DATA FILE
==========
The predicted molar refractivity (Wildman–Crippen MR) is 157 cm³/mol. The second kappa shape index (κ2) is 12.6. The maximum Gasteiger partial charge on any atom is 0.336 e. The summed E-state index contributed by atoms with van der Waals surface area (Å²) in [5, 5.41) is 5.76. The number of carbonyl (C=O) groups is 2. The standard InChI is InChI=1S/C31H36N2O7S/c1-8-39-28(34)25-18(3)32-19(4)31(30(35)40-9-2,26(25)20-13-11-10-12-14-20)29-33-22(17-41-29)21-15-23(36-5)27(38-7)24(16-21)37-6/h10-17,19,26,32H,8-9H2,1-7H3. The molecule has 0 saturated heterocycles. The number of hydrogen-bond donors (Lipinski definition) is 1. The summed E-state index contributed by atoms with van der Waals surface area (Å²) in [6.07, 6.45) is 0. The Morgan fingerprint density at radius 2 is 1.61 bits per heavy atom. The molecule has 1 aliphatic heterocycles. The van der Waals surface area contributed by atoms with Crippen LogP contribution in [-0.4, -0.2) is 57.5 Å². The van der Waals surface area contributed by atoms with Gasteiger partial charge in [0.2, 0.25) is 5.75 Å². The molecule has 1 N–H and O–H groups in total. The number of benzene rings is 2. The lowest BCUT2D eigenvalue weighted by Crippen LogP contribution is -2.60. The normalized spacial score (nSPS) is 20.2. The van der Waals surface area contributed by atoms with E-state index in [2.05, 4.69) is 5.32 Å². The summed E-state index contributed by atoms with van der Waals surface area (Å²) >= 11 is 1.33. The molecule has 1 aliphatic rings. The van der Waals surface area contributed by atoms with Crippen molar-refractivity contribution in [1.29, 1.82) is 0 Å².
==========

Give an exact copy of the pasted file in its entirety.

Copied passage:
The predicted molar refractivity (Wildman–Crippen MR) is 157 cm³/mol. The second kappa shape index (κ2) is 12.6. The maximum Gasteiger partial charge on any atom is 0.336 e. The summed E-state index contributed by atoms with van der Waals surface area (Å²) in [5, 5.41) is 5.76. The number of carbonyl (C=O) groups is 2. The standard InChI is InChI=1S/C31H36N2O7S/c1-8-39-28(34)25-18(3)32-19(4)31(30(35)40-9-2,26(25)20-13-11-10-12-14-20)29-33-22(17-41-29)21-15-23(36-5)27(38-7)24(16-21)37-6/h10-17,19,26,32H,8-9H2,1-7H3. The molecule has 0 saturated heterocycles. The number of hydrogen-bond donors (Lipinski definition) is 1. The summed E-state index contributed by atoms with van der Waals surface area (Å²) in [6.07, 6.45) is 0. The Morgan fingerprint density at radius 2 is 1.61 bits per heavy atom. The molecule has 1 aliphatic heterocycles. The van der Waals surface area contributed by atoms with Crippen LogP contribution in [-0.4, -0.2) is 57.5 Å². The van der Waals surface area contributed by atoms with Gasteiger partial charge in [0.2, 0.25) is 5.75 Å². The molecule has 1 N–H and O–H groups in total. The number of benzene rings is 2. The lowest BCUT2D eigenvalue weighted by Crippen LogP contribution is -2.60. The normalized spacial score (nSPS) is 20.2. The van der Waals surface area contributed by atoms with E-state index in [2.05, 4.69) is 5.32 Å². The summed E-state index contributed by atoms with van der Waals surface area (Å²) >= 11 is 1.33. The molecule has 1 aliphatic rings. The van der Waals surface area contributed by atoms with Crippen molar-refractivity contribution in [1.29, 1.82) is 0 Å².